I’m originally from Asheboro, NC, and moved to Tallahassee, FL when, I was 24 years old. I’m married to a Ph.D. candidate, and he’s the reason why I live in Tallahassee (I followed him down here). I use she/her pronouns and I’m the mother of a 3 year old and 3 (very bad) cats. I jumped around a lot after graduating high school, but really started to focus and enjoy school the spring before I moved to Tallahassee. I was enrolled in classes at Alamance Community College (ACC) and it was one of the best experiences I’ve ever had. I made lifelong friends and really became interested in American history and our government during my time at ACC. When I moved to Florida, I finished my AA at Tallahassee Community College and transferred to Florida State University (FSU), where I completed my bachelor of arts (BA) in Interdisciplinary Humanities. The summer after I graduated with my BA, I enrolled in the Master of Library and Information Science program at FSU’s iSchool. I worked part-time at a health food store and was a graduate assistant in the Goldstein Library (now The Hub), which was the library in the library school. I volunteered at the Claude Pepper Library and was hired as the Archives Assistant at the Claude Pepper Library, which is part of Special Collections at FSU Libraries. I worked there for two years, finished my library degree then applied for a job at the main public library in Tallahassee. I was hired (while 6 months pregnant) as one of the Youth Services Librarians at the LeRoy Collins Main Library, and that was another wonderful experience. I learned so much about being a librarian, the public service role of librarianship, and really enjoyed my time there. I wanted to go back to school to earn a second master’s degree, but I couldn’t afford it without some assistance. When the Diversity Residency job was posted at FSU libraries, I applied and was hired as part of the first cohort, along with three other librarians. I’m currently still a resident, but I don’t introduce myself as a resident. I knew when I began my residency that I wanted the experience of being a subject librarian, and that’s what I’m getting. I’m currently the subject liaison to the African American Studies program, the English department, International Studies, Interdisciplinary Social Sciences, Middle Eastern Studies and Women, Gender and Sexual Studies. I co-liaison interdisciplinary programs such as Asian Studies, Latin American? /Caribbean Studies and Russian/Slavic Studies with our Modern Languages Librarian. The best thing that’s prepared me to do what I’m doing now is patience and working on my communication and listening skills. My definition of diversity is simple, acceptance. Accepting people as they are and realizing we’re all a work in progress. I don’t think this means accepting people who have hateful ideologies, but I think it means that we all need to know when it’s time to listen to others and when it’s time to talk and speak up for ourselves and others. I think there lots of interesting and vibrant conversations taking place about diversity and the commodification of diversity and I hope to keep reading, learning and growing not only as a librarian, but as a person and an active citizen.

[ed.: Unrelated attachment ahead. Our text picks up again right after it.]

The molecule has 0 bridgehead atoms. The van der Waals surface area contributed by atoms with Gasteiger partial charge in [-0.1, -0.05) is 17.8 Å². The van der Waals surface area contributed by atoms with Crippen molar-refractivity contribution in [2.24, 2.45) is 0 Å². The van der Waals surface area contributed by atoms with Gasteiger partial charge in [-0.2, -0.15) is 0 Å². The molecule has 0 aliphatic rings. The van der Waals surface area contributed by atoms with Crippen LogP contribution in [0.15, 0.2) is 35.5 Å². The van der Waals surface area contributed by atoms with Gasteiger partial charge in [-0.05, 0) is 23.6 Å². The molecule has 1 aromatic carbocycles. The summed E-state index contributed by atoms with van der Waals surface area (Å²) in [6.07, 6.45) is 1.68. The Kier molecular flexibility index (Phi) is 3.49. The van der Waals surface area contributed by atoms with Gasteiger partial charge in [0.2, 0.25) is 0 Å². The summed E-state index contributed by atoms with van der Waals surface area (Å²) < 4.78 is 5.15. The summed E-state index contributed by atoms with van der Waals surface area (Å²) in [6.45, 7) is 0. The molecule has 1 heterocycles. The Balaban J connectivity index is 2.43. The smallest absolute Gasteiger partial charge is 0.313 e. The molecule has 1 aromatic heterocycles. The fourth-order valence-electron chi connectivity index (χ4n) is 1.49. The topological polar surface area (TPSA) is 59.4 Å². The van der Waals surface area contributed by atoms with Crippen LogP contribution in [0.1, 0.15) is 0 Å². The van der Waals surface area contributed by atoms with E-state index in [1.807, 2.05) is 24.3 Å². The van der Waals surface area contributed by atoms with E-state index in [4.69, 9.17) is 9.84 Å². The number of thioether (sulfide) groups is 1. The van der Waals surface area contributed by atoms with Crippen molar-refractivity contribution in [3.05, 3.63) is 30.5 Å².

What drew you to a career as a librarian and what is your current role?
I grew up in a small town in North Carolina (Asheboro – where the NC Zoo is located) and my mom worked at the courthouse, which is across the street from the library. I would hang out at the library after school and always found it to be a calm, comfortable and safe space. I had an up and down career as a student, but once I was able to focus, I knew I wanted to be a librarian because of the service part of being a librarian and because I loved the library as a space. My current role in librarianship is the English and Interdisciplinary Subject Librarian at Florida State University, I’m also part of the first cohort of Diversity Residents. I cover subject areas in both the humanities and social sciences.
What are some of your hobbies and are you still finding time for these activities with your busy schedule?
My current hobby is being a graduate student, again. I started a second master’s degree in American History with a concentration in the Reconstruction period, post-Civil War. It’s been difficult, but I’m happy that I’m doing it. I’ve got a wonderful major professor and, I’m learning more about the history of libraries in American society.
Is there anything more that you would like to see NMRT or ALA as a whole do as a method to ensure the promotion of diversity and alternative voices?